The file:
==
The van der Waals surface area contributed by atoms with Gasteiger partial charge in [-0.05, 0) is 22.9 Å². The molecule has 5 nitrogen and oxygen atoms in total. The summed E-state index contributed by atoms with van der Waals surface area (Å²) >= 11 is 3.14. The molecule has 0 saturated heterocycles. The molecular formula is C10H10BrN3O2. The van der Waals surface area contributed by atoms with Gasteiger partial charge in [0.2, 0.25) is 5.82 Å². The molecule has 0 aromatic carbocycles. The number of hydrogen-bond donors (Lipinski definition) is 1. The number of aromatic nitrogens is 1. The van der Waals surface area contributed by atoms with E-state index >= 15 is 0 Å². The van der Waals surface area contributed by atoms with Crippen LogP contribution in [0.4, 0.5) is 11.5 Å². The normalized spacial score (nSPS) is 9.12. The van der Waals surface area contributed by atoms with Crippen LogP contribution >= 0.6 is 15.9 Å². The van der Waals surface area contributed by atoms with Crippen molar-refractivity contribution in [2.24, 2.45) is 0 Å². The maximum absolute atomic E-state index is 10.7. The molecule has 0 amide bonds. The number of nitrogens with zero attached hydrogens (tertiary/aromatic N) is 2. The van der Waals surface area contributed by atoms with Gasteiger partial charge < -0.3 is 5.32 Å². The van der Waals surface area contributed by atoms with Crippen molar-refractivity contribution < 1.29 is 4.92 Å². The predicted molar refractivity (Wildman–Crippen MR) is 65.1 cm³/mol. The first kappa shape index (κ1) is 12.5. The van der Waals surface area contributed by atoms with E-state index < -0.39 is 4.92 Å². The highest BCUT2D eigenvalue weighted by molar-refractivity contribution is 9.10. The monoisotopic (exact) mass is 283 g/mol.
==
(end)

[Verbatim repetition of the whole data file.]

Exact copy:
The van der Waals surface area contributed by atoms with Gasteiger partial charge in [-0.05, 0) is 22.9 Å². The molecule has 5 nitrogen and oxygen atoms in total. The summed E-state index contributed by atoms with van der Waals surface area (Å²) >= 11 is 3.14. The molecule has 0 saturated heterocycles. The molecular formula is C10H10BrN3O2. The van der Waals surface area contributed by atoms with Gasteiger partial charge in [0.2, 0.25) is 5.82 Å². The molecule has 0 aromatic carbocycles. The number of hydrogen-bond donors (Lipinski definition) is 1. The number of aromatic nitrogens is 1. The van der Waals surface area contributed by atoms with E-state index >= 15 is 0 Å². The van der Waals surface area contributed by atoms with Crippen LogP contribution in [0.4, 0.5) is 11.5 Å². The normalized spacial score (nSPS) is 9.12. The van der Waals surface area contributed by atoms with Crippen LogP contribution >= 0.6 is 15.9 Å². The van der Waals surface area contributed by atoms with Crippen molar-refractivity contribution in [2.24, 2.45) is 0 Å². The maximum absolute atomic E-state index is 10.7. The molecule has 0 amide bonds. The number of nitrogens with zero attached hydrogens (tertiary/aromatic N) is 2. The van der Waals surface area contributed by atoms with Gasteiger partial charge < -0.3 is 5.32 Å². The van der Waals surface area contributed by atoms with Crippen molar-refractivity contribution < 1.29 is 4.92 Å². The predicted molar refractivity (Wildman–Crippen MR) is 65.1 cm³/mol. The first kappa shape index (κ1) is 12.5. The van der Waals surface area contributed by atoms with E-state index < -0.39 is 4.92 Å². The highest BCUT2D eigenvalue weighted by molar-refractivity contribution is 9.10. The monoisotopic (exact) mass is 283 g/mol.